The word "Venerian" has always been the correct modern US English word for references to the planet Venus. Modern in this case refers to Daniel Webster and later.

Today, I saw NASA use "Venusian" instead of "Venerian." Although many people confuse Venereal (referring to the goddess Venus) and Venusian (referring to the planet Venus), Venusian has always been considered an error.

When did it become OK to use Venusian to refer to something related to the planet?

Please cite authority for your claim "Venusian has always been considered an error."
EPT31
Posted: Friday, August 25, 2017 5:18:37 AM
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IMHO, it depends more on the type of publication.

- Classical, science or international publications tend to stick with Latin grammar, because it eases identification and translation of technical terms, and because it sounds smarter.
(Alma mater's unofficial motto : quidquid latine dictum sit altum sonatur.)
So, the "classical" words for "related to Venus" derive from the genitive form of Venus : Veneris. And universitarian smart guys (another -aris genitive Whistle ) will use it to display they belong to the smart guys club.

- The man on the street on the other hand didn't care about Venus as a goddess or a planet for a millennium at least, except for a specific, intimate matters where Latin words are considered less crude than English equivalents. (Hence the continuation of the medical usage of "venereal" in everyday modern English.)

So when astrology, then science-fiction, then astronomy became "mainstream", Latin's etymology was long lost to most people and "Venusian" was constructed from a more English pattern.

So my guess to Martin's puzzle would be "When the public at large was aware enough of the planet's existence as a world to speculate about its inhabitants."


btw, "Venera" simply means "Venus" in most of East-European languages.


[The commentary is mine. I don't post enough for people knowing my style, let's simply say that my main personal goal is to practice a foreign language when I write here. I try to get facts right, but I reserve the right to link them according to my own opinions, so I freely admit any, um, divergence from other people's versions. Whistle With apologies to thar for the blatant plagiarism, and all my gratitude as I wanted to express this for long without knowing how Pray]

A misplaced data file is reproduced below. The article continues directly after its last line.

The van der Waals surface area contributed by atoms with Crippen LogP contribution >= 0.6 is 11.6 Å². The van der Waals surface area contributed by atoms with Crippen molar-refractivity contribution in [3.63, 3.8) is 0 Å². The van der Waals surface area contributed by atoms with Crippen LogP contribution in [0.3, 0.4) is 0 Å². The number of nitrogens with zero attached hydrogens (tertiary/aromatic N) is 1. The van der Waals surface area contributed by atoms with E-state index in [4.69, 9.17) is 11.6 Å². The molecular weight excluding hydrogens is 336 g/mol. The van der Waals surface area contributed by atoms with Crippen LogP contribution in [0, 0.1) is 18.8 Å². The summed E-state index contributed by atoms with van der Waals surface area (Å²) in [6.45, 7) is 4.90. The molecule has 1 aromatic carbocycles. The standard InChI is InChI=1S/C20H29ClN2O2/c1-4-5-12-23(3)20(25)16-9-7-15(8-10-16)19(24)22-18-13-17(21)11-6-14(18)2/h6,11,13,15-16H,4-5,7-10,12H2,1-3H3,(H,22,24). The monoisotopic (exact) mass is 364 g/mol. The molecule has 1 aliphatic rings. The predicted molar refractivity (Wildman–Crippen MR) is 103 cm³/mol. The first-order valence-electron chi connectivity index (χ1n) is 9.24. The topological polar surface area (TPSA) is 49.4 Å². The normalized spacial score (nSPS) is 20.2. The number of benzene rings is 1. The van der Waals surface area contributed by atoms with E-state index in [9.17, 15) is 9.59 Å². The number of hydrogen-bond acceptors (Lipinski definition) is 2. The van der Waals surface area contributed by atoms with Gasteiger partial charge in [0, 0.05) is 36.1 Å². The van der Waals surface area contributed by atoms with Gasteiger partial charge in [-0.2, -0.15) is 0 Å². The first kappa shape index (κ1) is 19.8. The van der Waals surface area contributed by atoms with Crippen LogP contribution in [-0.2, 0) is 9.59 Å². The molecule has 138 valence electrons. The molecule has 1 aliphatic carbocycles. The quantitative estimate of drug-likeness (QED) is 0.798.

Marcia Purse
Posted: Wednesday, November 01, 2017 5:22:49 PM

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I guess none of you has read anything by Robert Heinlein. He uses the term "Venerian" exclusively, which is etymologically correct, as the genitive (possessive) form of "Venus" is "Veneris." As a corollary, I've never seen the moons of Jupiter referred to as anything but "Jovian," again from the Latin "Iuppiter, Iovis." I just looked up declensions of a few other planets' names and was surprised to find that "Uranus" is from the Greek name "Ouranos." You'd think after 55 years of reading literate science fiction I'd have picked that up.

"Venusian" makes me sad and sorry and somewhat disgusted.
Jyrkkä Jätkä
Posted: Thursday, November 02, 2017 4:47:28 AM

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From what planet are the Antediluvians? Angel


In the beginning there was nothing, which exploded.
mactoria
Posted: Thursday, November 02, 2017 6:17:07 AM
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Checked Google's Ngram system, and 'venerian' only started appearing in English language usage in the 1930s, while 'venusian' appeared back in the 1830s. The usage of 'venerian' has been at a very low level for several decades, while 'venusian' has been at a high level for several decades. Usage doesn't necessarily make it correct, but explains why a lot of us have never heard of 'venerian' in the context of Venus.
Kirill Vorobyov
Posted: Thursday, November 02, 2017 6:59:31 AM

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And what is the Genetive for curriculum vitae in plural?

These ... (CVs') layout would have to be modified in line with the model.

d'oh!
Lotje1000
Posted: Thursday, November 02, 2017 7:30:48 AM

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Kirill Vorobyov wrote:
And what is the Genetive for curriculum vitae in plural?

These ... (CVs') layout would have to be modified in line with the model.

d'oh!


I would say the plural is curricula vitae. According to wiki, you could also write curricula vitarum.